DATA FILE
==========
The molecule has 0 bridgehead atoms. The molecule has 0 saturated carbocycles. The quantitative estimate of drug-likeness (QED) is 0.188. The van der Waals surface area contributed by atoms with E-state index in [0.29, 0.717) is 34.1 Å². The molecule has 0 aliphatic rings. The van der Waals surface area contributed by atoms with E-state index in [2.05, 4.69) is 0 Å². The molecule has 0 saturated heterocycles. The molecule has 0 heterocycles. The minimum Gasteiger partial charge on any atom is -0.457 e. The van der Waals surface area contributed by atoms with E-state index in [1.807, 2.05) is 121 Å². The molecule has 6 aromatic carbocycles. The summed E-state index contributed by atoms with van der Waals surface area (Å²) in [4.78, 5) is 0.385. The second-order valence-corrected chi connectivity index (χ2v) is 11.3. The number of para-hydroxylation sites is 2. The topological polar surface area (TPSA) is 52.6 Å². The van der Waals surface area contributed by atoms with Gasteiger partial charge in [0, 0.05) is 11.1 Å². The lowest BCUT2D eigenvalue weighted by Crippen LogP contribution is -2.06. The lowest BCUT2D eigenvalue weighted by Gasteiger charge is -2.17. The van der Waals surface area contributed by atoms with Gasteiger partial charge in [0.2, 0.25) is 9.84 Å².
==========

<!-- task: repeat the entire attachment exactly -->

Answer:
The molecule has 0 bridgehead atoms. The molecule has 0 saturated carbocycles. The quantitative estimate of drug-likeness (QED) is 0.188. The van der Waals surface area contributed by atoms with E-state index in [0.29, 0.717) is 34.1 Å². The molecule has 0 aliphatic rings. The van der Waals surface area contributed by atoms with E-state index in [2.05, 4.69) is 0 Å². The molecule has 0 saturated heterocycles. The molecule has 0 heterocycles. The minimum Gasteiger partial charge on any atom is -0.457 e. The van der Waals surface area contributed by atoms with E-state index in [1.807, 2.05) is 121 Å². The molecule has 6 aromatic carbocycles. The summed E-state index contributed by atoms with van der Waals surface area (Å²) in [4.78, 5) is 0.385. The second-order valence-corrected chi connectivity index (χ2v) is 11.3. The number of para-hydroxylation sites is 2. The topological polar surface area (TPSA) is 52.6 Å². The van der Waals surface area contributed by atoms with Gasteiger partial charge in [0, 0.05) is 11.1 Å². The lowest BCUT2D eigenvalue weighted by Crippen LogP contribution is -2.06. The lowest BCUT2D eigenvalue weighted by Gasteiger charge is -2.17. The van der Waals surface area contributed by atoms with Gasteiger partial charge in [0.2, 0.25) is 9.84 Å².